How to Investigate a Cyber Crime
After a victim of cyber-crime has filed a complaint with their local law enforcement detectives will search the IP, or internet address, of the suspect. If the crime occurred through a website, such as an online auction site or discussion forum, investigators may subpoena the site administrator to obtain logs of data that may identify the IP of the suspect or the computer they used. Otherwise, detectives will subpoena the suspect’s ISP, or internet services provider, to hand over logs of the criminal activity. According to white collar criminal attorney, Steven E. Kellis, time is of the essence in this situation, as ISPs vary widely in how long they keep logs of their users’ internet activity. Along with usage records, ISP information includes personal information that either belongs to the suspect or could lead investigators to him or her.
According to our Philadelphia criminal attorney, one of the lures of the internet criminals is the capability of victimizing others from a long distance. This means that cyber-crime investigators frequently have to cooperate with law enforcement agencies in other states or countries in order to solve crimes. This prominent Philadelphia criminal defense attorney says that this is rarely a serious hurdle. As the Internet has risen to greater prominence in daily life, law enforcement agencies have adapted to working together to put cyber criminals behind bars. Once the appropriate agency has secured a warrant to search the criminal’s physical property, the investigation can move forward.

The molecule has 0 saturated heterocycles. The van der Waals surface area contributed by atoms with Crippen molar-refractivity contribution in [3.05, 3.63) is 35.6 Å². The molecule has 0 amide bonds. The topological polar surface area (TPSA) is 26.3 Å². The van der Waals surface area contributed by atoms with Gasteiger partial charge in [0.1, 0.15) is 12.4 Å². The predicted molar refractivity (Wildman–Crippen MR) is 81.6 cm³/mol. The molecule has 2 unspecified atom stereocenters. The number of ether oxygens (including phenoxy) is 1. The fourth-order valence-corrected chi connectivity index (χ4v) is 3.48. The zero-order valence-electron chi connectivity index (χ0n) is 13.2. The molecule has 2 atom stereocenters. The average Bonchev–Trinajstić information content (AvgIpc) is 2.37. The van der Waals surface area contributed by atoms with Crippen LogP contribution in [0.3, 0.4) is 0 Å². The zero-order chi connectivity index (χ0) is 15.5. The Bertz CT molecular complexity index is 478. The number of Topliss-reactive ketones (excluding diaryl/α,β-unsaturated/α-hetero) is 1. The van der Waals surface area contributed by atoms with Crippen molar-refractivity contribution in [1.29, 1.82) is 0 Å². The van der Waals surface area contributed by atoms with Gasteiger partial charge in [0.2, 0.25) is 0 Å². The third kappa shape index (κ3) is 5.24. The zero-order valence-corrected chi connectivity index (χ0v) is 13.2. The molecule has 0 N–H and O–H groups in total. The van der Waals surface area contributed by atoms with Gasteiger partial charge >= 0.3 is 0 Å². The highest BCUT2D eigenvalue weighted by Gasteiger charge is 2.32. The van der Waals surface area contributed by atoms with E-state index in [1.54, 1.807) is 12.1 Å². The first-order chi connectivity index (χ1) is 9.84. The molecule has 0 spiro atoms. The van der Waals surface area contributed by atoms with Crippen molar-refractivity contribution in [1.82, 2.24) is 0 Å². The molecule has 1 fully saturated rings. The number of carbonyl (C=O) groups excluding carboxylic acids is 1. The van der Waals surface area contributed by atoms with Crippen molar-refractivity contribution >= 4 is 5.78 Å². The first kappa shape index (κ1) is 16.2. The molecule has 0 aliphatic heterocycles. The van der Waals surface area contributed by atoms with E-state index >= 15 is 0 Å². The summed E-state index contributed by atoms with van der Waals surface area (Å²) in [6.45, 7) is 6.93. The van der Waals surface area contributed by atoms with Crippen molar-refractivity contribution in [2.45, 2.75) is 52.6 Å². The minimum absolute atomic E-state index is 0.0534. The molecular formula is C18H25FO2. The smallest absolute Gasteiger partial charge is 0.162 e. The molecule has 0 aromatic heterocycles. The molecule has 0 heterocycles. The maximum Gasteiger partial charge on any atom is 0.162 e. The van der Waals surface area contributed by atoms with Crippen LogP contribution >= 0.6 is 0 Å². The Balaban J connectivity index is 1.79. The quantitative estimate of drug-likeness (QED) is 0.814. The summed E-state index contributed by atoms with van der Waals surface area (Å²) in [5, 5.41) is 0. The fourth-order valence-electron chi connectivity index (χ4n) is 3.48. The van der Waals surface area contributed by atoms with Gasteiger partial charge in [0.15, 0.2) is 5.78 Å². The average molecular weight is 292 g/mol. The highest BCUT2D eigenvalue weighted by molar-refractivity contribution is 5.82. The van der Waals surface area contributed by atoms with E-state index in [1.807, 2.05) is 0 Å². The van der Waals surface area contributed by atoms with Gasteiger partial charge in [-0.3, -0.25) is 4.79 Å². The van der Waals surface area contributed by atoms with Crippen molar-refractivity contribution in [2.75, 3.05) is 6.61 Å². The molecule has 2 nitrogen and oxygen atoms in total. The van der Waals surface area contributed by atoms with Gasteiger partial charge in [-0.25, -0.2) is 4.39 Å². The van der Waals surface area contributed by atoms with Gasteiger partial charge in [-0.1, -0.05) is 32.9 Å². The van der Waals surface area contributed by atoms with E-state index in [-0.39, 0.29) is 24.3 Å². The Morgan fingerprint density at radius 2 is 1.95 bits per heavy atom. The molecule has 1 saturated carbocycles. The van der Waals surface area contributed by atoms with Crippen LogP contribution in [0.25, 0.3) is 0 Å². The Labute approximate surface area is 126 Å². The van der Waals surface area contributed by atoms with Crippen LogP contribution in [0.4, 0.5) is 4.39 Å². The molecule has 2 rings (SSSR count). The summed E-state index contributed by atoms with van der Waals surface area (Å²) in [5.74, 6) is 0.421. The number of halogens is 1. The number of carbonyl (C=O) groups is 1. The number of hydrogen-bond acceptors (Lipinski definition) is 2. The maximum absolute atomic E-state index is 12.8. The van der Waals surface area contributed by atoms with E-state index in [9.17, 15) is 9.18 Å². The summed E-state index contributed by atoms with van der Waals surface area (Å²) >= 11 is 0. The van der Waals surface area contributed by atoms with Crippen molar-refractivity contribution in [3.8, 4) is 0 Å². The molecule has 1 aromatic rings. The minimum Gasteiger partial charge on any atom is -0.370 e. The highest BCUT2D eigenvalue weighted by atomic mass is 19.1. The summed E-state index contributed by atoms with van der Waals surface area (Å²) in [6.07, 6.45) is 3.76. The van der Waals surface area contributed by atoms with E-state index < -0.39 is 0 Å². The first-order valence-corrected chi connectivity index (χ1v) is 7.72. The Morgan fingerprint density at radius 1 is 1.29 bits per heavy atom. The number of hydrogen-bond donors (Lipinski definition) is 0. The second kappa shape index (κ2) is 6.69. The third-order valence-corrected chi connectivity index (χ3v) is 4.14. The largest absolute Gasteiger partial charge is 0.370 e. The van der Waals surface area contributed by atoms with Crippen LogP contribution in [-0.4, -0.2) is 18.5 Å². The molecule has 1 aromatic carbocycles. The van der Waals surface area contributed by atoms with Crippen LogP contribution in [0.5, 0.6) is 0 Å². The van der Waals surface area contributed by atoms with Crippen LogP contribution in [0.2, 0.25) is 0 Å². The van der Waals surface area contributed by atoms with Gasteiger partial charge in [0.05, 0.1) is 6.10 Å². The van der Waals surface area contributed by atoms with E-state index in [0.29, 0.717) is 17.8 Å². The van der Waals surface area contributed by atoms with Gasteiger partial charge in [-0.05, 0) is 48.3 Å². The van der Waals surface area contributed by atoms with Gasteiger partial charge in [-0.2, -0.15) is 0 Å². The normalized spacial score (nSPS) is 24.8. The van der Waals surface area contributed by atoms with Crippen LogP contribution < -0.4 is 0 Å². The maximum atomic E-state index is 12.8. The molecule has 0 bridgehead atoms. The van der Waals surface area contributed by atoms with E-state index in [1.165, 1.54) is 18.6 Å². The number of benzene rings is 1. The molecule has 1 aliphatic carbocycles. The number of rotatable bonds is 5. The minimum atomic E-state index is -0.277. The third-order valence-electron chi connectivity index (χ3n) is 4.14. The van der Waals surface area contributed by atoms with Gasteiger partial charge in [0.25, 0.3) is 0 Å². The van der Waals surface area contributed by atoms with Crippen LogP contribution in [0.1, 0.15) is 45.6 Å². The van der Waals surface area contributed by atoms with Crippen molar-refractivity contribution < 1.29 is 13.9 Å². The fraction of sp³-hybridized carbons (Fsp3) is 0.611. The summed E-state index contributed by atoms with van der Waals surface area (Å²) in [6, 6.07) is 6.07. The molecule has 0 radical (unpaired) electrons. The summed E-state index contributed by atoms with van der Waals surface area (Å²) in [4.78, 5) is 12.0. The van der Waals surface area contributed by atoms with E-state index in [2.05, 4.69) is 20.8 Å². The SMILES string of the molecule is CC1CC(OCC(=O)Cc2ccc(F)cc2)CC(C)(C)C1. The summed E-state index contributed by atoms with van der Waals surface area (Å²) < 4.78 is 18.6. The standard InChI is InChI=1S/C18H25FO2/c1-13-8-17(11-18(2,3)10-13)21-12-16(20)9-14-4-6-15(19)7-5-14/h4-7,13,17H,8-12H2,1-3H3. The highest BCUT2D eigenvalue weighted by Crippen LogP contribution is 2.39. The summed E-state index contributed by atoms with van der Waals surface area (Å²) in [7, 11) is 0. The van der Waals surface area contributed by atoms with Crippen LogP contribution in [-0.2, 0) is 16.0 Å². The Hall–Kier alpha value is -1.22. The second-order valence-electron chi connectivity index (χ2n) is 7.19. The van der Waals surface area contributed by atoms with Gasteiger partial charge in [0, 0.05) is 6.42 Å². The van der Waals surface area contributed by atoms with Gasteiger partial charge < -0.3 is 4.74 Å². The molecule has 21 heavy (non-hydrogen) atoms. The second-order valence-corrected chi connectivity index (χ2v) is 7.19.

Some people think that law enforcement simply combs through the hard drive of each suspect in great detail, but this isn’t possible with the massive storage capacity of modern hard disks. As a result, computer investigation is done by highly specialized forensic investigators who know where to look for what they expect to find — whether they are seeking evidence of credit card fraud, computer hacking or child obscenity.
The investigator begins by making an exact copy of the suspect’s hard drive using special software, then carefully analyzing and documenting evidence using hardware that matches the suspect’s computer equipment.
In the late nineties, investigators had a greater challenge pursuing suspects in other countries, but present-day law enforcement cooperates internationally to net criminals.
Even countries like Russia, once a haven for cyber criminals, works together with the United States and other countries to locate and apprehend perpetrators of cyber-crime.
Today, only the most advanced and lucky cyber criminals are successful at evading law enforcement for long. Virtually every crime committed online leaves a trail of evidence for investigators to follow. With the continuous advancement in modern technology, all cyber-criminals will eventually be brought to justice.
About the Author: Krista Langford is a blogger and a contributing writer for the office of Steven E. Kellis. Mr. Kellis specializes in Philadelphia white collar crimes which include computer hacking and theft, computer fraud, and internet theft.